This was also the year that George Lewis, from his perch in the music department at Columbia University, finally published A Power Stronger Than Itself: The AACM and American Experimental Music, a book about the challenges to convention made by a highly individualized collective. (Or maybe that should be “highly collectivized individuals” -- past a certain point, the distinction blurs.)
My two top jazz releases happened to be by Steve Lehman, an occasional teaching assistant to Lewis, and alto/flutist Henry Threadgill, a member of the AACM’s first wave. Coming in at a close third was Vijay Iyer, who could safely be pegged as part of the association’s extended family. (And I know that as regards admiration for Iyer’s record, I’m not the only one here.)
Maybe I’m just thinking about institutions and incursions because of another big piece of reading: Last week I popped into the Strand and bought Pops, Terry Teachout’s long-awaited Louis Armstrong biography. Really good so far, as expected, but I find it striking that Page 1 presents a survey of New York’s changing “cultural map” in 1956, vis-à-vis high-art complexes like the Guggenheim and Lincoln Center. It’s a strange way to begin a Satchmo book, except as a form of orientation: Teachout really knows that landscape, and he understands the tensions inherent in Armstrong’s presence there. Speaking of important jazz books and once-inscrutable jazz heroes, you could argue that the year began and ended with revisionist Monk. Back in February we all braced ourselves for Jason Moran’s In My Mind, a conceptual gamble that turned out to be soulful as well as smart. Moran gave us a Monk of lucid ambition and shrewd humor and tangible Southern roots -- a humane vision of the man that Robin Kelley has now articulated even more clearly. What else? Ben, as you’ve noted, there was also something in the water this year that gave us one outstanding saxophone trio record after another. Marcus Strickland and J.D. Allen both found admirable focus in the format (though on further reflection, Allen’s entry was the sequel to an analogous 2008 release). I reviewed both Allen and Strickland live, and damned if I know which show wins. I do know that another tenor trio, FLY, which earned a spot in my Top 5 album berth, practically levitated at the Jazz Standard during an April stand. (That set made yet another list of mine: Top 10 gigs, for JazzTimes.) I haven’t mentioned jazz’s incipient rhythm revolution, or the crumbling media infrastructure (and attendant blog awakening), or the postmillennial big band renaissance, or the great jazz audience debate. I haven’t mentioned any Norwegians. But take this in whatever direction you like, guys. No one will be calling the Jazz Police (not literally, in any case).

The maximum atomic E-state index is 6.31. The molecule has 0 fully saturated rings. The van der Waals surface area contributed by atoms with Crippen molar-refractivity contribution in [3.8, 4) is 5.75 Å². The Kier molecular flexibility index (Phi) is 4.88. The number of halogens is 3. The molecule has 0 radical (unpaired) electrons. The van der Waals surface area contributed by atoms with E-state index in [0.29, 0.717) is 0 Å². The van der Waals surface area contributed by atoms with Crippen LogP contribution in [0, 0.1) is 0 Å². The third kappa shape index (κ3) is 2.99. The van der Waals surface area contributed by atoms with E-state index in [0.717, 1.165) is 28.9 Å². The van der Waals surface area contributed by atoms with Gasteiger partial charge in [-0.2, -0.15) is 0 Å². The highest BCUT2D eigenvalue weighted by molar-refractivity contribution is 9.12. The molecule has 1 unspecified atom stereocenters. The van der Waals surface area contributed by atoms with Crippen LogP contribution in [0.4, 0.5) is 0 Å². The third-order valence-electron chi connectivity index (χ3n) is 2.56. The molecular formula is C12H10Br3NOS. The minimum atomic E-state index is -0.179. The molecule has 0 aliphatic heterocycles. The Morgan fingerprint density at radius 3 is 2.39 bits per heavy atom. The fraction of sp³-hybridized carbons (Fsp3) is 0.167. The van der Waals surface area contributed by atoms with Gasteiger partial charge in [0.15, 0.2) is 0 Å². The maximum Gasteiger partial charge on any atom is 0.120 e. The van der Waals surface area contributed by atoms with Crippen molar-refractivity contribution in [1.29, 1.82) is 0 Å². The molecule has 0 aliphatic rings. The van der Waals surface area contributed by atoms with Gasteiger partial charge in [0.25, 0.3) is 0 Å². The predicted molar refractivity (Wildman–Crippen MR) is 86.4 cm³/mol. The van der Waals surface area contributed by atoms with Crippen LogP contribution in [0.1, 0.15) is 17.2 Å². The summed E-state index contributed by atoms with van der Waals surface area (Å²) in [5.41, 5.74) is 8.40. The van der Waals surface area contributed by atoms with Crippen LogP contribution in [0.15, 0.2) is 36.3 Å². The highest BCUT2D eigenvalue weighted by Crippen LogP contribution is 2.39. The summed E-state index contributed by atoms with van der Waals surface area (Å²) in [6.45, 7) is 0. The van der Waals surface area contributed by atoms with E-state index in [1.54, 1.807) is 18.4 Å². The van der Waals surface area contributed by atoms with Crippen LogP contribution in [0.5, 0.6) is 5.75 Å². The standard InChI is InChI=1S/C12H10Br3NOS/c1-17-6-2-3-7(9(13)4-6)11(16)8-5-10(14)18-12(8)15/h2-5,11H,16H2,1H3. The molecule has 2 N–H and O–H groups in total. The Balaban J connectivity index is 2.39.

Chamber Music America announced its latest rollout of commissions today: a dozen separate grants, awarded under the aegis of its New Jazz Works: Commissioning and Ensemble Development program. Among the recipients are John Hollenbeck’s Claudia Quintet, a quartet led by Rudresh Mahanthappa (pictured above), and Mario Pavone’s Double Tenor band. (For a full list, scroll to the bottom of this post.)
Commissions like these have become a fundamental part of the jazz economy. And, I’d add, now a significant factor in jazz’s creative life. Last year I confessed some guarded ambivalence about this fact in a related Gig column, musing about the specific qualities of these “new jazz works” that tend to look good in grant-proposal form.
I know, I know: Gift horse, mouth. It seems churlish, maybe even foolish, to question any institutionalized program that sees fit to distribute funding in the name of creative music.